Jonathan Vaughters makes your life better

Welcome, cycling fan, welcome to the most wonderful time of the year. The Monuments have begun, the Giro d’Italia is (whisper it) little more than a month away, and The Little Tours are two a penny. Enjoy them.

In fact, don’t. You can’t. What should be celebrations of the sport’s beauty, stunningly rendered in technicolour, are turned into jumpy, low-bandwidth internet feeds sporadically provided by the [powers-that-be](http://videochat.gazzetta.it/index_MilanoSanremo.shtml)the hackers-that-be [hackers-that-be](http://www.cyclingfans.com/live_race_coverage). As has been said [elsewhere](http://www.competitivecyclist.com/whats-new/fruit-chewy-banesto-kit.348.html), watching most cycling is akin to watching porn. Grainy feeds, sought out alone, furtively consumed with “cooing voices and strained faces.” Look to another sport if you desire instant replays in HiDef. The most you can expect from a pirated cycling feed is the opportunity to expand your Flemish vocabulary.

And this is where Jonathan Vaughters (the most [stylish](http://bicycling.com/blogs/thisjustin/2011/01/26/an-interview-with-jonathan-vaughters/) man in cycling) makes your life better. CEO of Garmin-Cervelo – one of cycling’s most ‘winningist’ super squads – he is also head of AIGCP, the union of Pro cycling teams, and has started a campaign of saber-rattling designed to scare the sport into the 21st century. His recent litany of complaints (or even Cultural Learnings from Garmin to Make Glorious Benefit Sport of Cycling?), carried with it the unfamiliar whiff of common sense. You can read it [Here]. It has managed to inspire some [reasoned debate](http://www.cyclesportmag.com/news-and-comment/cs-comment-analysing-jvs-10-point-plan-for-cycling/). Who knew our beloved blogosphere was capable of such a thing?

For fans, cycling’s labyrinthine hierarchy and shameful realpolitik-ing causes no end of confusion and heartache. Teams are mysteriously barred from important races, whole squads [disappear](http://www.cyclingweekly.co.uk/news/latest/510999/pegasus-sports-denied-pro-continental-team-status.html) in whirl of bureaucracy, anti-doping practices remain a complete joke. Good on Vaughters for taking on this Hydra, but fans’ wounds are mostly healed by their love of seeing people ride bikes. The biggest impediment to the casual consumer of cycling races isn’t the sport’s Kafkaesque approach to its own organisation, it is the fact that media organisations have no way of purchasing the rights to a season’s worth of races. And this is where Jonathan Vaughters makes your life better (potentially).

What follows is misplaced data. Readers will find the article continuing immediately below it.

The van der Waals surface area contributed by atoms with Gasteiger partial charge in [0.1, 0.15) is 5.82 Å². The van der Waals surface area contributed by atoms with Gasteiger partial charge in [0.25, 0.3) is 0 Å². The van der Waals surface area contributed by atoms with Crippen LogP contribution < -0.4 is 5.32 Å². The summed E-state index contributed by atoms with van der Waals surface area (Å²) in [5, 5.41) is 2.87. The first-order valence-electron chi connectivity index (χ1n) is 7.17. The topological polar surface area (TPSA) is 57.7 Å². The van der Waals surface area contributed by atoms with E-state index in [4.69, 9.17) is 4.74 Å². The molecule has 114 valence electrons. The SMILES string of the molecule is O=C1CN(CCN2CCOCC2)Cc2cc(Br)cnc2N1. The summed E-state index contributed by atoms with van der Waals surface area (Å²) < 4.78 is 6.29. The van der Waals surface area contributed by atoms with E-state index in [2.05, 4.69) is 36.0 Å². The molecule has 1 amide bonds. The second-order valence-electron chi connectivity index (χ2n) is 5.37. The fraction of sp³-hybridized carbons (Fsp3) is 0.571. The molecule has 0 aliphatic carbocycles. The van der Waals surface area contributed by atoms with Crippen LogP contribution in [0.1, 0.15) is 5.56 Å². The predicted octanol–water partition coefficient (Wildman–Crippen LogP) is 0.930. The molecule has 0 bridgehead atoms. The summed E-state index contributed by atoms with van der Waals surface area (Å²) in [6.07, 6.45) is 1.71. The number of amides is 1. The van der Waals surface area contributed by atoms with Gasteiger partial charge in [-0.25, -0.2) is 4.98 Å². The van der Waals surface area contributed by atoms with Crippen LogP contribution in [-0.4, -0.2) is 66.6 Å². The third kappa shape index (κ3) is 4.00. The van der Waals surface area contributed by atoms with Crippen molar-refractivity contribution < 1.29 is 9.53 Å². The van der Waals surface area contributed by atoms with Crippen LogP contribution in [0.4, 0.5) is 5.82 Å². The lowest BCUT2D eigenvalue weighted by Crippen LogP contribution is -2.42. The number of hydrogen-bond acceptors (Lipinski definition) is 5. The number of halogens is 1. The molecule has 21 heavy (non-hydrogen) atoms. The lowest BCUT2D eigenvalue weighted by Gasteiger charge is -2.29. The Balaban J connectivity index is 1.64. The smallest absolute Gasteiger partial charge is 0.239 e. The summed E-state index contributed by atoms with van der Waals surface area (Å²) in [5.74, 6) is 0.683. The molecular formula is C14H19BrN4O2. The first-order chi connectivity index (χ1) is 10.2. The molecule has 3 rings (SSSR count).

Without this TV is left with the odd plucky channel (Eurosport and ITV4 spring to mind) showing vanilla-flavoured highlights of the ‘finest races’ designed to appeal to the least informed viewer, and an internet full of unreliable feeds in whatever regional romance-language is available. Fancy catching a stage of the Volta Ciclista a Catalunya? Take a few Catalan lessons before trying to comprehend the commentary available through their website. Count your blessings though, the Vuelta a Pais Basco won’t have any official coverage, so you will have to settle for trawling through twitter to get a link to a spasmodic 2-frames-per-second highlights reel.

It takes a fan of not inconsiderable geekiness to put up with such a state of affairs. I would know. It doesn’t have to be this way. The Premier League and F1 inspired reforms the the AIGCP has put forward could revolutionise the broadcasting of road cycling. Attentive fans have already had a peek behind the curtains. The Amgen Tour of California features live telemetry from riders’ powermetres and HRM straps. The BBC’s stunning Track cycling coverage featured commentators who gave the impression that they had researched the event they were watching. Incredible. ITV4, for all its faults, has used the Tour Series to create a criterium format for the enjoyment of millions. Finally, Strava (the social network-cum-training tool) proves that the ‘game-ification’ of data analysis can reveal incredible pieces of information.

The market is there, as proved by Rouleur magazine et al. Imagine how great it would be if it were exploited!